This is prompted by the strong claims made in Science 332, 1170 (2011) to have observed trajectories of photons, "something all of our textbooks and professors had always told us was impossible". I'm ...
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Can quantum annealing be used for factorization?

It is known that there is a famous quantum factorization algorithm by Peter Shor. The algorithm is thought to be suitable only for quantum gate computer. But can a an adiabatic quantum computer ...
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Hamilton operator in absence of causal order?

I hope, this question isn't too broad or vague. In a recent paper, Ognyan Oreshkov et al. worked out a theory of quantum correlations in absence of any causal order, dropping the assumptions of a ...
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Many body quantum states analyzed as probabilistic sequences

Measurements of consecutive sites in a many body qudit system (e.q. a spin chain) can be interpreted as generating a probabilistic sequence of numbers $X_1 X_2 X_3 \ldots$, where $X_i\in ...
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Operator norm directly from phase space representation of photonic quantum operator

I'm interested in calculating the operator norm of a Hermitian operator, say $B$, acting on the Hilbert space of square integrable functions. The context is I have an optical system in all its ...
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Computer game with quantum optics / quantum information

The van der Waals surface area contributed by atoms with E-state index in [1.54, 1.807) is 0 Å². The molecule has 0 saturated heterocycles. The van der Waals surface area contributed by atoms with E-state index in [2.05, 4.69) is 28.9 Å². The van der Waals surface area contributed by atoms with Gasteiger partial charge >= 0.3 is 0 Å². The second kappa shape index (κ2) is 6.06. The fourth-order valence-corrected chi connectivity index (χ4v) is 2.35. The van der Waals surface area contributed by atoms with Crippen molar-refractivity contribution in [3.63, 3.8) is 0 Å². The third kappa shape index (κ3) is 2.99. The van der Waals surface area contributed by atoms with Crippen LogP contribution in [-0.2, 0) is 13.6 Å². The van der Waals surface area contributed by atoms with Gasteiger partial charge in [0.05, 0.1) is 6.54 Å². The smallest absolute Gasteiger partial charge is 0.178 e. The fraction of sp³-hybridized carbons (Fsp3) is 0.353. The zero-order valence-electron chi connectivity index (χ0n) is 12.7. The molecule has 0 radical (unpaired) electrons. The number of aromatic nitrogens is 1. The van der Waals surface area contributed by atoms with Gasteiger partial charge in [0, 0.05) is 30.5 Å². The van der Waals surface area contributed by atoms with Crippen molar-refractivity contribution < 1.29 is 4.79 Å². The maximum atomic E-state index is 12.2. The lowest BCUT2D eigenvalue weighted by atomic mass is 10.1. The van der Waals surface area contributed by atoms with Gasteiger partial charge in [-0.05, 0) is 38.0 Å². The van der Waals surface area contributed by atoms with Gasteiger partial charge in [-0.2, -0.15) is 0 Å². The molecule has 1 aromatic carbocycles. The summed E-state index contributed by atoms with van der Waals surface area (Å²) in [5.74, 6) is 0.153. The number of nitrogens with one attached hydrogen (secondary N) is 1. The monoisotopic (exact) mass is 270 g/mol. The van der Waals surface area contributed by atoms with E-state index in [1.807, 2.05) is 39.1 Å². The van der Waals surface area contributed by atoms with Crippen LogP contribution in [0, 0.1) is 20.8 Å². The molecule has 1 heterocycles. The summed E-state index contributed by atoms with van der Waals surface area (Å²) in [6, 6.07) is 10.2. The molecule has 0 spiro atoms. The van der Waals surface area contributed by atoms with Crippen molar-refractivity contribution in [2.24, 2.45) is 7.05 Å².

Is there a computer game using principles of quantum optics or quantum information? By game I mean not just a simulation or an interactive course, but something than can be played in an enjoyable ...
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No-cloning theorem with 3 particles

I know how to demonstrate that it is not possible to make a unitary operator so that $|a\rangle|0\rangle$ turns into $|a\rangle|a\rangle$ , but is it possible to have $|a\rangle|0\rangle|0\rangle ...
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Is there any problem a quantum finite state machine can do faster than a classical finite state machine?

All of the quantum algorithms I've seen so far require a turing-complete quantum computer, at least as far as I can tell. Are there any quantum algorithms that require only a quantum finite automaton? ...
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What is “code” in “toric code”?